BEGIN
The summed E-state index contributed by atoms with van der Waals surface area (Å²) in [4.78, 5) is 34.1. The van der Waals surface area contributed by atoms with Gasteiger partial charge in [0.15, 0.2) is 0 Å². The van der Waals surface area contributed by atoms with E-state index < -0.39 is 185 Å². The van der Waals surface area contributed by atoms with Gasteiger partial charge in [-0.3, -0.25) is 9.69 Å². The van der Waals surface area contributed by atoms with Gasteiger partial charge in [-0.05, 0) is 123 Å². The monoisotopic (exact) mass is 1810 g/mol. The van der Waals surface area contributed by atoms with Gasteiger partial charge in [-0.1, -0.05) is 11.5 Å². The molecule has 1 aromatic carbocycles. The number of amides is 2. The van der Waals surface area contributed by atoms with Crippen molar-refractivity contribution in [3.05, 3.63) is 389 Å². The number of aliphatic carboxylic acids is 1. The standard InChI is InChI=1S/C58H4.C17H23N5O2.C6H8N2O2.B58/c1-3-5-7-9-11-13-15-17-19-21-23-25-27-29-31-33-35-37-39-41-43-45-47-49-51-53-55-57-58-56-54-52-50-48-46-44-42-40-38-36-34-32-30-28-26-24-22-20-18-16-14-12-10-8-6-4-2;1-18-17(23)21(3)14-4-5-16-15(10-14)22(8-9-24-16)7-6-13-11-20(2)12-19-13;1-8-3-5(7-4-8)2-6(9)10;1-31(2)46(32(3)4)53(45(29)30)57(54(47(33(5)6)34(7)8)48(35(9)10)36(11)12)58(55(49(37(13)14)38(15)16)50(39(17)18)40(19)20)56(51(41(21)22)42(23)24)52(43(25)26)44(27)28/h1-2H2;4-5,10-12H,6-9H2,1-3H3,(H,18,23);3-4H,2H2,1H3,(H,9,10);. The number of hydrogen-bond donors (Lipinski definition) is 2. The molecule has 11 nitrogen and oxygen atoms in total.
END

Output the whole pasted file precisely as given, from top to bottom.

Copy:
The summed E-state index contributed by atoms with van der Waals surface area (Å²) in [4.78, 5) is 34.1. The van der Waals surface area contributed by atoms with Gasteiger partial charge in [0.15, 0.2) is 0 Å². The van der Waals surface area contributed by atoms with E-state index < -0.39 is 185 Å². The van der Waals surface area contributed by atoms with Gasteiger partial charge in [-0.3, -0.25) is 9.69 Å². The van der Waals surface area contributed by atoms with Gasteiger partial charge in [-0.05, 0) is 123 Å². The monoisotopic (exact) mass is 1810 g/mol. The van der Waals surface area contributed by atoms with Gasteiger partial charge in [-0.1, -0.05) is 11.5 Å². The molecule has 1 aromatic carbocycles. The number of amides is 2. The van der Waals surface area contributed by atoms with Crippen molar-refractivity contribution in [3.05, 3.63) is 389 Å². The number of aliphatic carboxylic acids is 1. The standard InChI is InChI=1S/C58H4.C17H23N5O2.C6H8N2O2.B58/c1-3-5-7-9-11-13-15-17-19-21-23-25-27-29-31-33-35-37-39-41-43-45-47-49-51-53-55-57-58-56-54-52-50-48-46-44-42-40-38-36-34-32-30-28-26-24-22-20-18-16-14-12-10-8-6-4-2;1-18-17(23)21(3)14-4-5-16-15(10-14)22(8-9-24-16)7-6-13-11-20(2)12-19-13;1-8-3-5(7-4-8)2-6(9)10;1-31(2)46(32(3)4)53(45(29)30)57(54(47(33(5)6)34(7)8)48(35(9)10)36(11)12)58(55(49(37(13)14)38(15)16)50(39(17)18)40(19)20)56(51(41(21)22)42(23)24)52(43(25)26)44(27)28/h1-2H2;4-5,10-12H,6-9H2,1-3H3,(H,18,23);3-4H,2H2,1H3,(H,9,10);. The number of hydrogen-bond donors (Lipinski definition) is 2. The molecule has 11 nitrogen and oxygen atoms in total.